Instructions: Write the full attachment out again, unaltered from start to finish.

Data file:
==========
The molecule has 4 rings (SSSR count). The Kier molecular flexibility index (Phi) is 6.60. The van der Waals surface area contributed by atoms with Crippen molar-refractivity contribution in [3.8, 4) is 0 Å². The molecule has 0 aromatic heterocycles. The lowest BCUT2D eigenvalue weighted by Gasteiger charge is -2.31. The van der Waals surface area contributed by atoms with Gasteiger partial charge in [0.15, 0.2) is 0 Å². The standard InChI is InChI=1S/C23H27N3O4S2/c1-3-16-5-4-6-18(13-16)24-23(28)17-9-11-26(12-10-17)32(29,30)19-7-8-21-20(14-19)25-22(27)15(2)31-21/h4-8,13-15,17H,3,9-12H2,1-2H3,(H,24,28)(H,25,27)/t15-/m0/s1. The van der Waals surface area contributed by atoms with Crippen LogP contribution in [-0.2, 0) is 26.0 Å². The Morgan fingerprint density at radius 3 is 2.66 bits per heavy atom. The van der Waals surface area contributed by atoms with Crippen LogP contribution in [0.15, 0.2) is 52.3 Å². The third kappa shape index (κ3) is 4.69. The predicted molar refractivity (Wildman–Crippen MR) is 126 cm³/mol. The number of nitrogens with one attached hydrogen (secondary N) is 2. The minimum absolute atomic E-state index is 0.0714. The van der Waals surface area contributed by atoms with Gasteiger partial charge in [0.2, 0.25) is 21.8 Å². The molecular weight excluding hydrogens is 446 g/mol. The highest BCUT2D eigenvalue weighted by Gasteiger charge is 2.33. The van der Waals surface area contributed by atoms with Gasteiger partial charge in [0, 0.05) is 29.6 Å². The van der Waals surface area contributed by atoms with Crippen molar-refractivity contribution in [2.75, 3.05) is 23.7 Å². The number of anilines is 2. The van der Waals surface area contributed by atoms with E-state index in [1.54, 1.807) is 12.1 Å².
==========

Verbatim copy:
The molecule has 4 rings (SSSR count). The Kier molecular flexibility index (Phi) is 6.60. The van der Waals surface area contributed by atoms with Crippen molar-refractivity contribution in [3.8, 4) is 0 Å². The molecule has 0 aromatic heterocycles. The lowest BCUT2D eigenvalue weighted by Gasteiger charge is -2.31. The van der Waals surface area contributed by atoms with Gasteiger partial charge in [0.15, 0.2) is 0 Å². The standard InChI is InChI=1S/C23H27N3O4S2/c1-3-16-5-4-6-18(13-16)24-23(28)17-9-11-26(12-10-17)32(29,30)19-7-8-21-20(14-19)25-22(27)15(2)31-21/h4-8,13-15,17H,3,9-12H2,1-2H3,(H,24,28)(H,25,27)/t15-/m0/s1. The van der Waals surface area contributed by atoms with Crippen LogP contribution in [-0.2, 0) is 26.0 Å². The Morgan fingerprint density at radius 3 is 2.66 bits per heavy atom. The van der Waals surface area contributed by atoms with Crippen LogP contribution in [0.15, 0.2) is 52.3 Å². The third kappa shape index (κ3) is 4.69. The predicted molar refractivity (Wildman–Crippen MR) is 126 cm³/mol. The number of nitrogens with one attached hydrogen (secondary N) is 2. The minimum absolute atomic E-state index is 0.0714. The van der Waals surface area contributed by atoms with Gasteiger partial charge in [0.2, 0.25) is 21.8 Å². The molecular weight excluding hydrogens is 446 g/mol. The highest BCUT2D eigenvalue weighted by Gasteiger charge is 2.33. The van der Waals surface area contributed by atoms with Gasteiger partial charge in [0, 0.05) is 29.6 Å². The van der Waals surface area contributed by atoms with Crippen molar-refractivity contribution in [2.75, 3.05) is 23.7 Å². The number of anilines is 2. The van der Waals surface area contributed by atoms with E-state index in [1.54, 1.807) is 12.1 Å².